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Willie Carson

William Fisher Hunter Carson, OBE (born 16 November 1942) is a retired jockey in thoroughbred horse racing.

Best known as "Willie", Carson was born in Stirling, Scotland. In 1957 he was apprenticed to Captain Gerald Armstrong at his stables at Tupgill, North Yorkshire. His first winner in Britain was Pinker's Pond in a seven-furlong apprentice handicap at Catterick Bridge Racecourse on 19 July 1962.

He was British Champion Jockey five times (1972, 1973, 1978, 1980 and 1983), won 17 British Classic Races, and passed 100 winners in a season 23 times for a total of 3,828 wins, making him the fourth most successful jockey in Great Britain.

Willie Carson's best season as a jockey came in 1990 when he rode 187 winners, including riding 6 winners on the card at Newcastle Racecourse in June, one of only four jockeys to complete this feat during the 20th century. Curiously he only came second in the 1990 jockey's championship to Pat Eddery who rode 209 winners.

Carson had a long association with trainer Major Dick Hern for whom he rode his first 3 Derby winners. Five feet tall and riding at an easily maintained weight of 7st 10 lbs he was much in demand as a jockey up to his retirement in 1996 at the age of 54.

In 1980 he took over the Minster House Stud at Ampney Crucis near Cirencester and he and his wife Elaine have developed it into a state of the art stud complex. He is almost certainly the only jockey in the 20th century to have ridden a horse that he bred, Minster Son, to victory in one of the Classic races, the St. Leger Stakes 1988. He and his ex wife Carol had 3 sons Anthony, Neil, and Ross.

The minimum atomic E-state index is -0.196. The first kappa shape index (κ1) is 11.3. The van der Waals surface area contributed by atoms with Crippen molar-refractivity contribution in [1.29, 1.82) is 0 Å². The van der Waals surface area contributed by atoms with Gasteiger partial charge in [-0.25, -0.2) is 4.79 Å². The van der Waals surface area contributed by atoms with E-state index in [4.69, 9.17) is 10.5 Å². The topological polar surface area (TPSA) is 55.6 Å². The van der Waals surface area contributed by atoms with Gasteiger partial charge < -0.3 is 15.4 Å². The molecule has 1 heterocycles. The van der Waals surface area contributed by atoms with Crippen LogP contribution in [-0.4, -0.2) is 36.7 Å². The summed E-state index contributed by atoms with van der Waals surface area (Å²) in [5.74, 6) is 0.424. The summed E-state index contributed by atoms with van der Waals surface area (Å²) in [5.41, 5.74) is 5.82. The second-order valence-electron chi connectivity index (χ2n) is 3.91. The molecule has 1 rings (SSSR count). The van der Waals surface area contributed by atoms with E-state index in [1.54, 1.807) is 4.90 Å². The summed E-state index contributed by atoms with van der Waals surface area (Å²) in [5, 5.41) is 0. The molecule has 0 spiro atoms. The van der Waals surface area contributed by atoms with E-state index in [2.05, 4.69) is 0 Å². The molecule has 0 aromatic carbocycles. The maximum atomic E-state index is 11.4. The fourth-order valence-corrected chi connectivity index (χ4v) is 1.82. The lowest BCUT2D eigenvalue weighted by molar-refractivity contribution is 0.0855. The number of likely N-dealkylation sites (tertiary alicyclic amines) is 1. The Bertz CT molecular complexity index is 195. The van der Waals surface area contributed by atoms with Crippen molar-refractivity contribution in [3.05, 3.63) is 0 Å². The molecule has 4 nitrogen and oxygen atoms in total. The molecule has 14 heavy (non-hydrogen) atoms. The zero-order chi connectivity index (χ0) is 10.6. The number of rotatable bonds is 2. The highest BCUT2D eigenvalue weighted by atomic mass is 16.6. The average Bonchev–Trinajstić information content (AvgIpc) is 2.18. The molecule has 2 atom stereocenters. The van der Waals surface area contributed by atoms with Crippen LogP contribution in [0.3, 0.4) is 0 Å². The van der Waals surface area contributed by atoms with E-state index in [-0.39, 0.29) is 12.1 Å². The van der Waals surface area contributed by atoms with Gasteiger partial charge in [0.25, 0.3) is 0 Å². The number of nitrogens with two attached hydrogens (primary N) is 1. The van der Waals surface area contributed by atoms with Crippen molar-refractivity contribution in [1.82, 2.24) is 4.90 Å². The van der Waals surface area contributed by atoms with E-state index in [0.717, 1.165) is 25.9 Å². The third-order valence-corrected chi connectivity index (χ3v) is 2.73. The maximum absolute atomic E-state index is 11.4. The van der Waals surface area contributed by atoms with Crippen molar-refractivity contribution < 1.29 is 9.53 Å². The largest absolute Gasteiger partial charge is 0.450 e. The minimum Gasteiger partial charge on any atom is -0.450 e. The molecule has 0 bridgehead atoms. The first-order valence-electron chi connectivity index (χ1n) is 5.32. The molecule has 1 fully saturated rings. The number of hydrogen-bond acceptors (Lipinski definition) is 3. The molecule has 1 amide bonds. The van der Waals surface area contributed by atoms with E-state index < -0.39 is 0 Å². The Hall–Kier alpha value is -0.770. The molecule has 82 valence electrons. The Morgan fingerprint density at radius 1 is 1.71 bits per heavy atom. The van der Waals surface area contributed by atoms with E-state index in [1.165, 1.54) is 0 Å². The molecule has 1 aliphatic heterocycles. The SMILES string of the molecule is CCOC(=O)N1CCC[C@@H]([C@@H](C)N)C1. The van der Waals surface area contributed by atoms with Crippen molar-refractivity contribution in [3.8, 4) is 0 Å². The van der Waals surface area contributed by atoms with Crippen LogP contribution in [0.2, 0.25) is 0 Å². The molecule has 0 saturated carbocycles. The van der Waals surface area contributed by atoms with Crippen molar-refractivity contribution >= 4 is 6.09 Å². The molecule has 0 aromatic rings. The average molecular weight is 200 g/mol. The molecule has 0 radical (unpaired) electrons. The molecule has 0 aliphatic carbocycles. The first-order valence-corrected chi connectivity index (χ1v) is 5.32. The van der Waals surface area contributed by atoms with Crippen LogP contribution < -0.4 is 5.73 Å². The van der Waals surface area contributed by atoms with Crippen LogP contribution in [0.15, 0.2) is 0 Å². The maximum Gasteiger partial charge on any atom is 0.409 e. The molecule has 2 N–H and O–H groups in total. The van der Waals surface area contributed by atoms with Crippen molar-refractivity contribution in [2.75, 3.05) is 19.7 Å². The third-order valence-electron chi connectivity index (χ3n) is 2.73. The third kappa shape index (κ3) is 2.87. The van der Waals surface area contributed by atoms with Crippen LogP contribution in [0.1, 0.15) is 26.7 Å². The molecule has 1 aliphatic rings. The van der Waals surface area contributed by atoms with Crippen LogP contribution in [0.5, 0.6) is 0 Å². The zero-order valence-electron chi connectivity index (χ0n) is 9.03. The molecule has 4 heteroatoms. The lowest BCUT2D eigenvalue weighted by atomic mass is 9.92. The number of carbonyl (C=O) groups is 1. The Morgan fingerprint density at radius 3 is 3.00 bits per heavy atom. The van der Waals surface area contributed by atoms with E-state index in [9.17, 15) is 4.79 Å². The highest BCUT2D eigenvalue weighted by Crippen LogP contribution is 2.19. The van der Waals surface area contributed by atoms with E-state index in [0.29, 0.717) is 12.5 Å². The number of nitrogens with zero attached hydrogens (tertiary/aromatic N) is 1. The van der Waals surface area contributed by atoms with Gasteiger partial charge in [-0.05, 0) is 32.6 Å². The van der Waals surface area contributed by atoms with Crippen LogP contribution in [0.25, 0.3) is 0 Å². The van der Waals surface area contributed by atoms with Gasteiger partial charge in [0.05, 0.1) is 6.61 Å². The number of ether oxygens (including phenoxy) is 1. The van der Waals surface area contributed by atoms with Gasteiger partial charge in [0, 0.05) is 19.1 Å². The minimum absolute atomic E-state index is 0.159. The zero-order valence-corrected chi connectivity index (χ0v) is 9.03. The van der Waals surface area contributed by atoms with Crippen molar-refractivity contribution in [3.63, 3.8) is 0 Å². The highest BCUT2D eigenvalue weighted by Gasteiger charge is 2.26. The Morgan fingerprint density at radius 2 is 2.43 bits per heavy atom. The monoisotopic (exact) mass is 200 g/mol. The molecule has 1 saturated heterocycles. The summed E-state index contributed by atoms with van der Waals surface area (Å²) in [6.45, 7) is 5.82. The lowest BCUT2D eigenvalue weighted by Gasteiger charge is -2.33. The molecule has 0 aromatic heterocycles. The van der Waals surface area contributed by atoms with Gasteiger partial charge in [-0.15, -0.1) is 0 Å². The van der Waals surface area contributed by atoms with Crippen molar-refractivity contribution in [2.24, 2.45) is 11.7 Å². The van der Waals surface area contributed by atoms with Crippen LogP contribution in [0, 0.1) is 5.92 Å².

In 1983, Willie Carson was made a Member of the Order of the British Empire for his services to horse racing . [1].

From 1982 to 1983 Carson joined Bill Beaumont as one of the team captains for A Question of Sport. With Clare Balding, Carson now co-presents BBC horse racing coverage.

He was chairman of Swindon Town FC from 2001 until August 2007 when, following a takeover of the club by Best Holdings SGPS S.A he was replaced by Jim Little. Swindon Town are now run by Andrew Fitton and his consortium.


Major wins

Flag of United Kingdom Great Britain

  • 2,000 Guineas – (4) – High Top (1972), Known Fact (1980), Don't Forget Me (1987), Nashwan (1989)
  • Ascot Gold Cup – (3) – Little Wolf (1983), Longboat (1986), Sadeem (1989)
  • Dewhurst Stakes – (3) – Prince of Dance (1988, dead heat), Dr. Devious (1991), Alhaarth (1995)
  • Eclipse Stakes – (3) – Ela-Mana-Mou (1980), Nashwan (1989), Elmaamul (1990)
  • Fillies' Mile – (2) – Quick As Lightning (1979), Aqaarid (1994)
  • July Cup – (2) – Habibti (1983), Hamas (1993)
  • Middle Park Stakes – (4) – Sharpen Up (1971), Known Fact (1979), Rodrigo de Triano (1991), Fard (1994)
  • Oaks – (4) – Dunfermline (1977), Bireme (1980), Sun Princess (1983), Salsabil (1990)
  • Queen Elizabeth II Stakes – (8) – Rose Bowl (1975 & 1976), Trusted (1977), Homing (1978), Known Fact (1980), Teleprompter (1984), Lahib (1992), Bahri (1995)
  • St. Leger – (3) – Dunfermline (1977), Sun Princess (1983), Minster Son (1988)
  • Sun Chariot Stakes – (4) – Duboff (1975), Dusty Dollar (1986), Ristna (1991), Talented (1993)
  • Yorkshire Oaks – (5) – Dibidale (1974), Sun Princess (1983), Circus Plume (1984), Roseate Tern (1989), Hellenic (1990)

Flag of France France

Flag of Germany Germany

Flag of Republic of Ireland Ireland

  • Irish Oaks – (4) – Dibidale (1974), Shoot A Line (1980), Swiftfoot (1982), Helen Street (1985)

Flag of Italy Italy

  • Premio Roma – (2) – High Hawk (1983), Highland Chieftain (1989)

In popular culture

The British progressive rock band It Bites' epic song "Once Around The World" (from the album of the same name) contains the lyric "Willie Carson, done for arson, for burning up the track".

External links

See also


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